The Coronavirus Pandemic: Leveraging Federal Child Welfare Programs
April 2020 · Advocacy, Coronavirus, Ministry News
Even as the world works diligently to contain the COVID-19 physical health crisis, child welfare leaders are recognizing the mental health crisis and trauma that puts families, children and communities at risk. School closures, social distancing measures, economic impacts and escalating stresses that can increase domestic and child abuse or neglect is creating a mental health crisis that will likely have long-term impacts.
It is predictable that a trauma and mental health crisis is building now and will increase once the physical threat of the pandemic is contained. Already we see warning signs in increased reports of domestic violence and, paradoxically, a disturbingly low number of reports of child maltreatment, which gravely concerns child welfare leaders. Reduced reporting normally occurs during school breaks when children are away from child care providers and teachers who often recognize the signs of maltreatment. The concern with the pandemic is the elevated, combination of stressors that place vulnerable families and children in harm’s way.
As the child welfare field explores ways to offset and address the impacts of the pandemic on families and children, it makes sense to include the Family First Prevention Services Act, or FFPSA, as part of the response and recovery effort.
For state leaders seeking to mitigate the COVID-19 crisis and re-build well-being for fragile families and children, the FFPSA can be a useful tool.
“Although we could not have foreseen these circumstances when the FFPSA passed Congress in 2018, the program should be leveraged as part of the country’s COVID-19 response and recovery efforts,” said Marlo Nash, Saint Francis Ministries’ national director of partnerships and policy. “Children and families who may become involved in the child welfare system as a result of intense, increased stressors caused by COVID-19 need every chance to restore the well-being of their family unit and keep children safely out of foster care.”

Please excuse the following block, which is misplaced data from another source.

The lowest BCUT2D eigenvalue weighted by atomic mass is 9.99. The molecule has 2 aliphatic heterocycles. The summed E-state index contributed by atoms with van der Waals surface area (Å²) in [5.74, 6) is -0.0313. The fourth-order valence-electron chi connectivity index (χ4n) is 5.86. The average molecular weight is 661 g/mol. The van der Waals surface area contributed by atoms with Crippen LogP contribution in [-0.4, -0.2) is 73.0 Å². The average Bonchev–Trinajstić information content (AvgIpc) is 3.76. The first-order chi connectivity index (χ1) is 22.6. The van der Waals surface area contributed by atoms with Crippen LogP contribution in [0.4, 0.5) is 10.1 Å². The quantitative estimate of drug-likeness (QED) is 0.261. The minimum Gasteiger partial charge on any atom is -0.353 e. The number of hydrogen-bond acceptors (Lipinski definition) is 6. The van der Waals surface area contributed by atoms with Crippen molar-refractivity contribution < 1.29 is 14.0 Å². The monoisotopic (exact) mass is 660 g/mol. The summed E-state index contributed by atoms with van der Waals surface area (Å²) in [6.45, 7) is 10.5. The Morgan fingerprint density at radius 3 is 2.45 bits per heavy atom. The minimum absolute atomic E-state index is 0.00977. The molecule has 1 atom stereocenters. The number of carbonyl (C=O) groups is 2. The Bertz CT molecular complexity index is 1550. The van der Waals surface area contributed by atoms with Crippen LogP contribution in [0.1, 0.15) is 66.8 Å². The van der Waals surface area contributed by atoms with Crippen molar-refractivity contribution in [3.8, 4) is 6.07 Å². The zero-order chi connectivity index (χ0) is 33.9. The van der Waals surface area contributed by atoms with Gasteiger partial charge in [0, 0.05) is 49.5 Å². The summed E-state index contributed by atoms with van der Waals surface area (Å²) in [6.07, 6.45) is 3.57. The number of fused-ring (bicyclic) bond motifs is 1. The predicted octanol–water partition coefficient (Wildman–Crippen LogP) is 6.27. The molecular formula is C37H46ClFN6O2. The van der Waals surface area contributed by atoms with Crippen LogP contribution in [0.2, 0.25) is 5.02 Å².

FFPSA is a family-centered and trauma-informed law that gives federal, state and tribal governments the ability to work in concert to reach, preserve and treat any family whose child has become at imminent risk of entering foster care as a fallout from the pandemic. Currently, there are a handful of states who have enacted FFPSA – unwittingly laying the framework to respond to this disaster – but the FFPSA and subsequent Family First Transition Act (FFTA) is available to all states to enhance supports to children and families at risk of child welfare system involvement.
- Removing barriers to the completion, submission and approval of state FFPSA prevention plans
- Including populations that have suffered from pandemic-induced adversities in candidacy definitions
- Investing funds from the Family First Transition Act to ameliorate current strategies to address the likely influx of child protection reports and family needs as the pandemic continues
- Emphasizing the deployment of evidence-based services that take a wholistic, family approach to healing and stabilization, such as Family Centered Treatment, and
- Ensuring adequate funding to restore and stabilize families who need support.
Partners who impact the child welfare system will need to work in concert to remove barriers to implementing the FFPSA and infuse existing and newly written prevention plans with provisions that are responsive to pandemic-induced adversities. Congress, the Children’s Bureau, state, local and tribal leaders all have a role to play. (Read more about opportunities here.)
As part of the COVID19 crisis response, child welfare leaders and policymakers should align the FFPSA provisions to the needs of children and families and safely prevent the need for foster care.
The Saint Francis Ministries and Grutza Consulting partnership offers technical assistance and consultation to public and private leaders who are implementing the Family First Prevention Services Act (FFPSA). The combined team of experts brings real-time perspective and information from work in more than a dozen states and nationally to help with: strategic leveraging of opportunities and financing streams, public-private engagement, transition processes, accreditation support, focus on population segments, such as young children, juvenile offenders, and children and families dealing with the COVID-19 effects
Contributors: Marlo Nash, Rachel Marsh, Jody Grutza, Kali Scolnick and Kerry Littlewood